The stages of a cancer
This page tells you about cancer staging. There is information about
Staging is a way of describing the size of a cancer and how far it has grown. When doctors first diagnose a cancer, they carry out tests to investigate the extent of the cancer locally and to see whether it has spread to another part of the body. This is different to the grade of cancer, which describes how similar a cancer cell is to a normal cell.
Staging is important because it usually tells the specialist which treatments you need. If a cancer is just in one place, then a local treatment such as surgery or radiotherapy could be enough to get rid of it completely. A local treatment treats only one area of the body.
If a cancer has spread, then local treatment alone will not be enough. A 'systemic' treatment will be needed as well. Systemic means treating the whole body. Chemotherapy, hormone therapy and other drug treatments are systemic treatments because they circulate throughout the body in the bloodstream.
Sometimes doctors aren't sure if a cancer has spread to another part of the body or not. They look at the lymph nodes near to the cancer. If there are cancer cells in these nodes, it is a sign that the cancer has begun to spread. Cancer doctors call this having 'positive lymph nodes'. The cells have broken away from the original cancer and got trapped in the lymph nodes. But we can't always tell if they have gone anywhere else. In this situation, doctors usually suggest 'adjuvant' treatment . This means treatment alongside the treatment for the main primary tumour (chemotherapy after surgery, for example). The aim is to kill any cancer cells that have broken away from the primary tumour.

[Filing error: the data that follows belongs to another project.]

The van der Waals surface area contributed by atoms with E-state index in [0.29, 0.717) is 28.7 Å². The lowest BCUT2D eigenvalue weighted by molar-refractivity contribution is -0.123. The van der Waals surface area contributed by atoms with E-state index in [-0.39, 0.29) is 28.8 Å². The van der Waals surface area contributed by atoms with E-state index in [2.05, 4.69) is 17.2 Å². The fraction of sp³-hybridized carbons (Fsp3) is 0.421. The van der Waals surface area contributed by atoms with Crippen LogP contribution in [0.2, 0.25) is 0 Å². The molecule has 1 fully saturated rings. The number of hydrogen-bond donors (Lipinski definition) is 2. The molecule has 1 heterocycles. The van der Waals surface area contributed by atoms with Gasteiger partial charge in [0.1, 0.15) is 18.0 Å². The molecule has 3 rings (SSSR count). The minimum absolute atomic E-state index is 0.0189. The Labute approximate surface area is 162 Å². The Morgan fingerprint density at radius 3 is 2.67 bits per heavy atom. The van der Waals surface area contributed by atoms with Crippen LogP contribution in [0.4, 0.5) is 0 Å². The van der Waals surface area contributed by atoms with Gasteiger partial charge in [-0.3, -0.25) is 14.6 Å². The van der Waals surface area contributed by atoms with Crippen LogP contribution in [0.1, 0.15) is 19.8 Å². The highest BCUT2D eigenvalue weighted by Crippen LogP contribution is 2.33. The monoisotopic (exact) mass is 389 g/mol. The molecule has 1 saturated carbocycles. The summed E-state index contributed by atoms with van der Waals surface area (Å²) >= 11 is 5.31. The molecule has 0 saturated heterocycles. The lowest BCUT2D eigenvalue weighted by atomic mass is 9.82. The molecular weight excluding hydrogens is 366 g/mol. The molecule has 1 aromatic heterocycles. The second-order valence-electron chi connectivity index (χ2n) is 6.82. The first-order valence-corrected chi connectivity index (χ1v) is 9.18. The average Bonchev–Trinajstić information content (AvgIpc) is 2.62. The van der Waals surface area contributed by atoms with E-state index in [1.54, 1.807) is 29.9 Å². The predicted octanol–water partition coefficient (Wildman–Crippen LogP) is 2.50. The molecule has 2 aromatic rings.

Staging systems are worked out for most types of cancer. The systems are there so that
- Doctors have a common language to describe cancers
- Treatment results can be accurately compared between research studies
- Guidelines for treatment can be standardised between different treatment centres
'TNM' stands for Tumour, Node, Metastasis. This system can describe the size of a primary tumour, whether the cancer has spread to the lymph nodes and whether the cancer has spread to a different part of the body (metastasised). The system uses numbers to describe the cancer.
- 'T' refers to the size of the cancer - it can be 1, 2, 3 or 4, with 1 being small and 4 large
- 'N' refers to whether the cancer has spread to the lymph nodes - it can be between 0 (no positive nodes) and 3 (lots of positive nodes)
- 'M' refers to whether the cancer has spread to another part of the body - it can either be 0 (the cancer hasn't spread) or 1 (the cancer has spread)
Sometimes the letters A, B or C are used to further divide the number categories - for example, stage 3C cervical cancer.
As well as T1 - T4, you can get 'Tis'. This means 'carcinoma in situ', which is a very small and very early stage cancer. It is such an early stage that it is sometimes called pre-cancer.
P is sometimes be used before the letters TNM to mean a tumour that has been removed by surgery (the stage is based on a 'pathological' examination of the cells after surgery).
So for example, a small cancer that has spread to the lymph nodes but not to anywhere else in the body may be T2N1M0. Or a more advanced cancer that has spread may be T4N3M1.
These usually have a scale of 1 to 4 (or sometimes A to D). '1' typically means a small tumour that has not spread and no positive lymph nodes. '4' would mean that the cancer had spread to other major organs in the body.
There is information about staging for each type of cancer in the treatment sections of your cancer type.
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